Data breaches have historically raised the risk profile of major companies and other large organizations, but a study from the American Accounting Association found enterprises also face a rise in borrowing costs. The financial consequences can range from higher interest rates from banks to higher risk profiles from capital markets.
Banks charged substantially higher interest rates to companies that previously suffered data breaches, according to the report, published in The Accounting Review last month. If the data breach involved large amounts of consumers, those costs were even higher. Based on an average loan amount of $923 million, interest rates increased about 39.85 basis points at an additional cost of $3.68 million, according to Henry Huang, associate professor at Yeshiva University and a co-author of the research study.
Researchers reviewed 139 reported data breach incidents between 2005 and 2014, as well as bank loan data between 2003 and 2016. The researchers reviewed 1,081 bank loans at publicly traded companies. Of the 1,081 loans, 587 loans went to companies that suffered a breach, while 494 loans went to companies that had not suffered a breach.
The financial costs of data breaches previously focused on direct impact, including detection and notification costs. However, researchers behind the study were looking to examine the indirect costs of data breaches from the standpoint of how it impacts the cost of debt.
"A breached firm is deemed to have higher operating risk and thus have higher loan default risk," Huang said via email.
For example, companies impacted by data breaches lost major customers and had more volatile earnings following the incidents, he said. The impact was often more severe if the data breach was the result of criminal action, such as payment card fraud or a deliberate hack.
Banks often demanded a higher amount of collateral and loan covenants from companies that had suffered a breach.
Borrowing costs went up in industries deemed vulnerable to attack, according to the report. Borrowers in vulnerable industries, including healthcare, transportation, computer and electronics, incurred higher borrowing costs.
For companies that run short on data security standards, the financial impact can be costly.
"This appears to be a very similar tactic used by banks to penalize an organization that fails to comply with PCI (payment card industry) data handling standards," said Tom Garrubba, CISO of Shared Assessments. "In PCI, financial institutions will often increase the transaction rate of each payment card transaction then reduce it once PCI certification has been reached."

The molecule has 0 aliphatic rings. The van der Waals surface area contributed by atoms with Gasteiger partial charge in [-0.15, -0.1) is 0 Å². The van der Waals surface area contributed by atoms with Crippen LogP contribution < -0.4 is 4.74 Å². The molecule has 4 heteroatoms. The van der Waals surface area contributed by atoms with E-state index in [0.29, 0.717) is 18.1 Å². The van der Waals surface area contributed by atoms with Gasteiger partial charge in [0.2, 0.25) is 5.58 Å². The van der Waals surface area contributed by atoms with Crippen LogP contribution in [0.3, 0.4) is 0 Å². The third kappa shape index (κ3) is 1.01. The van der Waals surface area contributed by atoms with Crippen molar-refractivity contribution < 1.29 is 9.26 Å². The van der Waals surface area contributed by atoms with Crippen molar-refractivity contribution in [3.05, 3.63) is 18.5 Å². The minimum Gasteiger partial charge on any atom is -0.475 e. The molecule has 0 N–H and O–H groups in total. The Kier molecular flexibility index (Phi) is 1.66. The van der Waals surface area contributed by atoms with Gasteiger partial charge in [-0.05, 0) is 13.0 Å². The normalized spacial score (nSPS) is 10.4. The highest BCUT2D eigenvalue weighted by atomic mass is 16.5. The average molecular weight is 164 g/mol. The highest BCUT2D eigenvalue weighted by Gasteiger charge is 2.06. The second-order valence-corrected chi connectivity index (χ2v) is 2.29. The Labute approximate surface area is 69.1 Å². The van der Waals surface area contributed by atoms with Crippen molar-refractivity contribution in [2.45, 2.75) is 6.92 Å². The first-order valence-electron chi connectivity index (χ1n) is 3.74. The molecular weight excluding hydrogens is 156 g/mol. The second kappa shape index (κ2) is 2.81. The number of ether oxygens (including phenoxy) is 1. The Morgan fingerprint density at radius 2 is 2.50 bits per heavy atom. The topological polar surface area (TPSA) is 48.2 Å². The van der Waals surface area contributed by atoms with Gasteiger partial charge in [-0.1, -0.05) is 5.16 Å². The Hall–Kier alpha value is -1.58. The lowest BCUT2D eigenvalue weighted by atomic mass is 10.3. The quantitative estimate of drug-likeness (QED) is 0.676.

Garrubba said in many cases the cost can be as much as twice the original transaction cost with the bank.
In 2019, Moody's downgraded Equifax, citing the impact of a 2017 data breach, which included the potential for global litigation and higher-than-expected IT costs. Earlier this year, Moody's warned that attacks like the SolarWinds supply chain breach could open up increased competition for vendors.
The good news for companies is the impact of data breaches does not permanently impact the risk assessment of a lender. Banks look favorably on companies that take remedial action, such as hiring an outside firm to help assess the impact of a breach or improving employee training to help prevent future breaches, according to the research.
"So it is never too late for firms to take preventative or remedial actions against cyberattacks given the prevalence of these attacks nowadays," Huang said.
A recent spike in criminal cyber activity — particularly ransomware — has raised concerns in the financial services industry about the downstream impact on credit risk. Last month, Fitch Ratings warned that ransomware was becoming a global threat to security and financial stability.
Fitch cited a 485% surge in ransomware in 2020, based on Bitdefender's research. Cyber insurance coverage is already showing higher premiums and the potential for exclusions in the case of ransomware, which would force companies to directly absorb the cost of cyber attacks.
Last month, Moody's raised concerns about the credit risk of the ransomware attack on Colonial Pipeline.
Despite the heightened risk of cyber disruption on loan spreads, certain companies impacted by the recent spike in ransomware activity have thus far withstood the impact.
Last week, Moody's issued a report saying the ransomware attack late last month on JBS USA Holdings, a major subsidiary of the Brazil-based meat supplier, would have a negligible impact on the company's credit rating.
JBS had ample financial cushion to absorb the cost of temporarily shutting down its production facilities and to remediate the impact on its IT systems, Moody's said.